Parentlessness and Social Isolation: The Psychopathology of Bundy and Wuornos
Wuornos and Bundy are both white and come from working-class families, but they have different sexual, educational, and criminal backgrounds. Their grandparents raised them, and none of them were wealthy. While Bundy was shy, introverted, and most likely graduated high school as a virgin (Bell 5), Wuornos was sexually promiscuous. Michael Newton’s book, Bad Girls Do It!, narrates that: “Aileen later told police that she had sex with Keith at an early age, although acquaintances doubt the story...” (Macleod 5). She was pregnant already at the age 14 and she stayed at the unwed mothers’ home. She had a son, whom she put up for adoption in 1971 (Macleod 2). Ted had no criminal record for violence or petty crimes, while Wuornos had prior criminal record for auto theft, drunk and disorderly behavior, concealed weapon, forged identification, and burglary (Macleod 2). Ted finished college, while Wuornos did not attain this high level of education.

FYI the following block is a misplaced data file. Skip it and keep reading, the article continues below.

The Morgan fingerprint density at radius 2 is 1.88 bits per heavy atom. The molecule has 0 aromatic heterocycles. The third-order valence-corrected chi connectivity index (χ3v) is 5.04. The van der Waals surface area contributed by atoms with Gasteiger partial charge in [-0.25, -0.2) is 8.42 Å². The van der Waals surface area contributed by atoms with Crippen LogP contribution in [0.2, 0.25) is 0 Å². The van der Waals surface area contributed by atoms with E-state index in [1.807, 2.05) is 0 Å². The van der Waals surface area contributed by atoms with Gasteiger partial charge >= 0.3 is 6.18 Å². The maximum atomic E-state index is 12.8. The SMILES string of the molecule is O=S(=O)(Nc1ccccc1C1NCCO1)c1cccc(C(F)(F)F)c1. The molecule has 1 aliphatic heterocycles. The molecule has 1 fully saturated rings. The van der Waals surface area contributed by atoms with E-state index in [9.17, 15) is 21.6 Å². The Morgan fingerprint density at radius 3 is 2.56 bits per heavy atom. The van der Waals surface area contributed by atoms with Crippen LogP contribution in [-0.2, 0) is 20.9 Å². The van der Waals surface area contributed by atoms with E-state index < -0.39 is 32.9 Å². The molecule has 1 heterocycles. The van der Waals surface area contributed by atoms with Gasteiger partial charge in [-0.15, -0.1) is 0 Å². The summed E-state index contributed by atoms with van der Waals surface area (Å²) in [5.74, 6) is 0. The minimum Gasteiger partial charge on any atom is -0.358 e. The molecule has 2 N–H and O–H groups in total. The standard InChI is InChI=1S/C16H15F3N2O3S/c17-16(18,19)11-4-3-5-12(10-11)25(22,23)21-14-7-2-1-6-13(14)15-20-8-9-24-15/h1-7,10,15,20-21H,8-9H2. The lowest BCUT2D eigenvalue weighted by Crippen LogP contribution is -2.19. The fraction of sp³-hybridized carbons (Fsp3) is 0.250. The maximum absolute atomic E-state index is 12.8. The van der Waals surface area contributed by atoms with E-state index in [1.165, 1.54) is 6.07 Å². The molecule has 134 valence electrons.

Bundy and Wuornos have different target individuals and methods of killing, because they have different motives. Victim selection is more precise for Bundy than Wuornos, because killing serves different motives. He selected his victims, based on their physical appearances, and he methodically planned how to lure them to his vehicle (Bell 5). Bundy killed women, who shared the same physical characteristics as Stephanie Brooks, Bundy’s first love. She broke up with him, because of his lies and inability to have specific goals in life (Bell 2). Killing women, who looked like Stephanie, served as Bundy’s revenge against her. He used a fake cast to feign helplessness and to ask assistance from his target victims (Bell 5). Wuornos, on the contrary, picked up truck drivers in the highway, either luring them with sex, drugs, or alibis that she needed help (Arrigo and Griffin 386). She told the police that she even openly admitted to her victims that she was a prostitute and needed money (Arrigo and Griffin 386). She claimed that they tried to rape her (Arrigo and Griffin 386). Richard Mallory, one of the men she killed, however, did not have any history of attacking prostitutes, whom he had a habit of hiring for their sexual services (Arrigo and Griffin 386). Since Wuornos stole the money and belongings of her victims, her killing has an economic motive too. In the biography “Aileen Wuornos: Killer Who Preyed on Truck Drivers,” Macleod explains that Wuornos steals money to sustain her life and relationship with her lesbian partner, Tyria Moore. Ty no longer worked, because Wuornos promised that she would take care of their financial needs (Macleod 13). As for killing methods, Wuornos and Bundy preferred different instruments. Bundy strangled or bludgeoned his victims, while Wuornos shot then with a .22 caliber gun. Bundy shows personal and intense anger in his methods, whereas Wuornos wants a